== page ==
Prusa Build

Unexpected side-project time! I’ve been sans-3D-printer for 6 months, which is about 5.5 months too long. Time to change that...

Prusa Build

Unexpected side-project time! I’ve been sans-3D-printer for 6 months, which is about 5.5 months too long. After a very intense lap of the forums and review sites, the influencer and influencer-shamer vids, and a re-check of the gut, I decided the Original Prusa i3 MK3S+ was for me. A little too “3D printed” for my tastes, but the Internet had nice things to say. It comes as a “kit”, but what doesn’t these days. Silly me didn’t realise this is no Ikea-style one-allen-key job! I haven’t had this much fine building exercise since my model plane days as a kid. And even that experience is no comparison. So when you go through a journey like this, you feel compelled to share. Talk about viral-survivor-bias marketing!

Just assembling the frame took at least 6 hours. These are no ordinary 3D printed parts! It’s stunning that 3D printing has come so far in the last 5 years that this company can have a business designing self-replicating printers, whose parts are such high tolerance and finish quality.

By fantastic coincidence, the extruded aluminium in the subframe is the exact 3030 T-slot profile that I’ve been evaluating for another project. That other project was about to cost me $500 to order some sample materials - suddenly unnecessary, as I got to handle and assess these parts during assembly.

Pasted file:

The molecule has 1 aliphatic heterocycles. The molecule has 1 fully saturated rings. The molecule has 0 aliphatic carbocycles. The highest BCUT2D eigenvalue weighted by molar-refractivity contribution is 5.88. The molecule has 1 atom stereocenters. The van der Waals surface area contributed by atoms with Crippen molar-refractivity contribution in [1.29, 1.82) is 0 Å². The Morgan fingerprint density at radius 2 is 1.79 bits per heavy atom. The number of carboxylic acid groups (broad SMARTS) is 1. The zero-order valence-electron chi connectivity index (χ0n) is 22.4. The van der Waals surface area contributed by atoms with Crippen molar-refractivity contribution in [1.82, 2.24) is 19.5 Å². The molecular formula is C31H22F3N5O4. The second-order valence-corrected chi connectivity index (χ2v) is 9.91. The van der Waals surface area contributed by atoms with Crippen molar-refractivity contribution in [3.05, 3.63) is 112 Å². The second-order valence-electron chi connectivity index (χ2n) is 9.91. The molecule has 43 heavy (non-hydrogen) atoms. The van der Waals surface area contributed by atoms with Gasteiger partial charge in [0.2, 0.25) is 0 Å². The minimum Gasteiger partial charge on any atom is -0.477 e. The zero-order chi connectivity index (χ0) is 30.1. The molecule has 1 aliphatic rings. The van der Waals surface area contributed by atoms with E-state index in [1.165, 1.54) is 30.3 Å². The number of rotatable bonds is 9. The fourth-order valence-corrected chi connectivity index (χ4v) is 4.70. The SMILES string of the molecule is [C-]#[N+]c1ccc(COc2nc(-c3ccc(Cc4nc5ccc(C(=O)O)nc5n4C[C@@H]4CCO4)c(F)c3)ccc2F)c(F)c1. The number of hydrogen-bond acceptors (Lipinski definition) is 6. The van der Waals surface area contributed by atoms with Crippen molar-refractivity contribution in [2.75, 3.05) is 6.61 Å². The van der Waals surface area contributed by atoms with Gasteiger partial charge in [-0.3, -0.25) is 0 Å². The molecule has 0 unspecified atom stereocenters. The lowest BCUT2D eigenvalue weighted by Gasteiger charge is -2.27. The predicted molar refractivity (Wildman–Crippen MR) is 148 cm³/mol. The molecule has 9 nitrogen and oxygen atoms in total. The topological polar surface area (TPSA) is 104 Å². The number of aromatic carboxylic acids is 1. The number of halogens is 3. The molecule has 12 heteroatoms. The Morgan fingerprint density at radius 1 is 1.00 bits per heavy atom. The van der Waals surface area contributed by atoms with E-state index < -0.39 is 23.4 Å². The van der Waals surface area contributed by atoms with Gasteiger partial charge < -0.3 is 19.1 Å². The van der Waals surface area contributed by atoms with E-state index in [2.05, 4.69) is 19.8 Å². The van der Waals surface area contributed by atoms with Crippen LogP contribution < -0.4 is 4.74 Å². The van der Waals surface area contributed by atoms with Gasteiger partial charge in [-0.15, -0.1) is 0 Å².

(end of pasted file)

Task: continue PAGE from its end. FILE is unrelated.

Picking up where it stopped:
All printed parts come from Prusa’s print farm (and are open source). The farm runs the textured build plate, which I also bought. Pretty handy opportunity to see the effect on printed parts prior to my first print.

Every assembly chapter comes with its own set of bagged fixing hardware, plastic parts and electronic components. This is chapter 5, the “E-axis” (extruder). The first chapter where the classic plotter frame becomes a printer.

Even the extruder itself is a DIY-assembly job. The confidence in complex printed features is extraordinary. Some of these recesses have teeth, blind passages and interference fit features!

The various graphic design elements are gorgeous, obviously a point of pride amongst the occasionally aesthetics-adverse 3D printing crowd.

I’m a confident handyman, but some of these assemblies are a feat!

Cable management is a fine art. The opportunities for ruining everything got bigger and bigger as the hours rolled on.

But I was one of the lucky ones ;-) After maybe 15 hours of tense concentration, this was an enjoyable moment.

Even the first customer left good feedback.